char buffer = "123"; istringstream in; in.rdbuf()->pubsetbuf(buffer, sizeof(buffer)); // calls basic_stringbuf::setbuf int num; in >> num; // reads 123
Unfortunately I dug through the whole standard and couldn't see where it's guaranteed to work. What I see is that's just implementation-defined. In fact on Microsoft's implementation (maybe on others too) this call has no effect.
Here are related quotes I found in the last C++0x draft. For the
1 Effects: Influences stream buffering in a way that is defined separately for each class derived from basic_streambuf in this Clause (126.96.36.199, 188.8.131.52).
2 Default behavior: Does nothing. Returns this.
However in the derived classes it seems to leave the behavior implementation-defined. For
basic_stringbuf::setbuf it says [stringbuf.virtuals]:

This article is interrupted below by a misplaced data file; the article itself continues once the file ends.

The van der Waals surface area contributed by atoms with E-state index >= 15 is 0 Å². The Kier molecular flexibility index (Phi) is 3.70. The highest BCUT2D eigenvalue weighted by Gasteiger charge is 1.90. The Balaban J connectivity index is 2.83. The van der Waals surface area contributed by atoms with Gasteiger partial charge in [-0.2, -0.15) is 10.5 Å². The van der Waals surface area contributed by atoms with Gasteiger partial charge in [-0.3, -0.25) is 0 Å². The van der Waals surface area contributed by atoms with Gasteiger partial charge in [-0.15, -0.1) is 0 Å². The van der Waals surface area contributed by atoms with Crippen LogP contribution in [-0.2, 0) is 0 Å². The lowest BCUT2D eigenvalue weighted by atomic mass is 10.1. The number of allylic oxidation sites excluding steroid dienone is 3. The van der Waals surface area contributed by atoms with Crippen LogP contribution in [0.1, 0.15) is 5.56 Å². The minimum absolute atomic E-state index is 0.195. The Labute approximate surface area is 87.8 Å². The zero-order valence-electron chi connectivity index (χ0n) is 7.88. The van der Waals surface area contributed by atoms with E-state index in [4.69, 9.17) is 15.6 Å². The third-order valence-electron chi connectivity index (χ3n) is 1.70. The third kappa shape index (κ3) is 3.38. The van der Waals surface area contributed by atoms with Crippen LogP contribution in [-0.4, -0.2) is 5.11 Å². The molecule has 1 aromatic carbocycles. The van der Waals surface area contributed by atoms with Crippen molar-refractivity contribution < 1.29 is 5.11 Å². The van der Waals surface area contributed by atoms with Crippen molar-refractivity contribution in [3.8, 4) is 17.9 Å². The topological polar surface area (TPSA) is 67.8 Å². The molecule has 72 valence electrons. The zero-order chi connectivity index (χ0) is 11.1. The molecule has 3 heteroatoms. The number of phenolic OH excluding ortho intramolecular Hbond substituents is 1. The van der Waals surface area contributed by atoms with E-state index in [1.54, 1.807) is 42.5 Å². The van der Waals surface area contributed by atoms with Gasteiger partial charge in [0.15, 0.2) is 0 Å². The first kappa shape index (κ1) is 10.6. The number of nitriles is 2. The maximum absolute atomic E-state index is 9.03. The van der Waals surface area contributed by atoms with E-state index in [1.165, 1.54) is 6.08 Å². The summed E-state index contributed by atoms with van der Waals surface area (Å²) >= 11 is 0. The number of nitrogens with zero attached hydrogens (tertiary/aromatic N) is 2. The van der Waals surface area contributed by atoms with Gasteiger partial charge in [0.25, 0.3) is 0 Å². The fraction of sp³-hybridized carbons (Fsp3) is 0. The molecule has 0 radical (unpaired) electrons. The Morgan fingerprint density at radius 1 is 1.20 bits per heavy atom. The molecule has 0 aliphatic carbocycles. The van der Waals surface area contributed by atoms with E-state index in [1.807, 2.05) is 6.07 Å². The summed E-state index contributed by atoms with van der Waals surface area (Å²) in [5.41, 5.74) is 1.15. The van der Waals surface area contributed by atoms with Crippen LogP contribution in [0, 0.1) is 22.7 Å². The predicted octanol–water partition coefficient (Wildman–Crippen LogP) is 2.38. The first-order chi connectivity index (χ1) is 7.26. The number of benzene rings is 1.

1 Effects: implementation-defined, except that setbuf(0,0) has no effect.
basic_filebuf::setbuf it says [filebuf.virtuals]:
12 Effects: If setbuf(0,0) [...], the stream becomes unbuffered. Otherwise the results are implementation-defined. “Unbuffered” [...]
And that's it. So as I see it, a valid implementation can ignore these calls completely (for non-null parameters).
Am I wrong? What is the correct interpretation of the standard? Do C++98/03/0x have the same guarantees? Do you have more statistics on which implementations the above code works and on which it does not? How
basic_streambuf::setbuf is intended to be used?